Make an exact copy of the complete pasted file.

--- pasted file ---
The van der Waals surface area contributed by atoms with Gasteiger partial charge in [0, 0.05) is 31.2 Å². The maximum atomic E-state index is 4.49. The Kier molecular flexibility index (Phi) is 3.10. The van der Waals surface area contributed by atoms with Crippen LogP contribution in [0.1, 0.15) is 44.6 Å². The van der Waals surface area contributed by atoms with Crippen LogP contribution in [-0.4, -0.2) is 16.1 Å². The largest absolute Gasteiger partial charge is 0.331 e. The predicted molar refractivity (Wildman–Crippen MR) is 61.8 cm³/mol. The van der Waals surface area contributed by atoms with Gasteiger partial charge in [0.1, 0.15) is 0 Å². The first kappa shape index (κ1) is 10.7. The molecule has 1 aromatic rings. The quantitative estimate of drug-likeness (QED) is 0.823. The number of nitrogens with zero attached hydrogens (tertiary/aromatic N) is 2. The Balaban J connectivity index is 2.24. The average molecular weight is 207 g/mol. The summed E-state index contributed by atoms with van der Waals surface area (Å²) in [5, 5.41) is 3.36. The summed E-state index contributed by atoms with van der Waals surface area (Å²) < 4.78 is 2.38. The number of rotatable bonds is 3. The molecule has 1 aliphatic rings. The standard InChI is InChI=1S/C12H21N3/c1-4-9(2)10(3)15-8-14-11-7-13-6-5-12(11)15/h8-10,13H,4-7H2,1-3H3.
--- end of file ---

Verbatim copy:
The van der Waals surface area contributed by atoms with Gasteiger partial charge in [0, 0.05) is 31.2 Å². The maximum atomic E-state index is 4.49. The Kier molecular flexibility index (Phi) is 3.10. The van der Waals surface area contributed by atoms with Crippen LogP contribution in [0.1, 0.15) is 44.6 Å². The van der Waals surface area contributed by atoms with Crippen LogP contribution in [-0.4, -0.2) is 16.1 Å². The largest absolute Gasteiger partial charge is 0.331 e. The predicted molar refractivity (Wildman–Crippen MR) is 61.8 cm³/mol. The van der Waals surface area contributed by atoms with Gasteiger partial charge in [0.1, 0.15) is 0 Å². The first kappa shape index (κ1) is 10.7. The molecule has 1 aromatic rings. The quantitative estimate of drug-likeness (QED) is 0.823. The number of nitrogens with zero attached hydrogens (tertiary/aromatic N) is 2. The Balaban J connectivity index is 2.24. The average molecular weight is 207 g/mol. The summed E-state index contributed by atoms with van der Waals surface area (Å²) in [5, 5.41) is 3.36. The summed E-state index contributed by atoms with van der Waals surface area (Å²) < 4.78 is 2.38. The number of rotatable bonds is 3. The molecule has 1 aliphatic rings. The standard InChI is InChI=1S/C12H21N3/c1-4-9(2)10(3)15-8-14-11-7-13-6-5-12(11)15/h8-10,13H,4-7H2,1-3H3.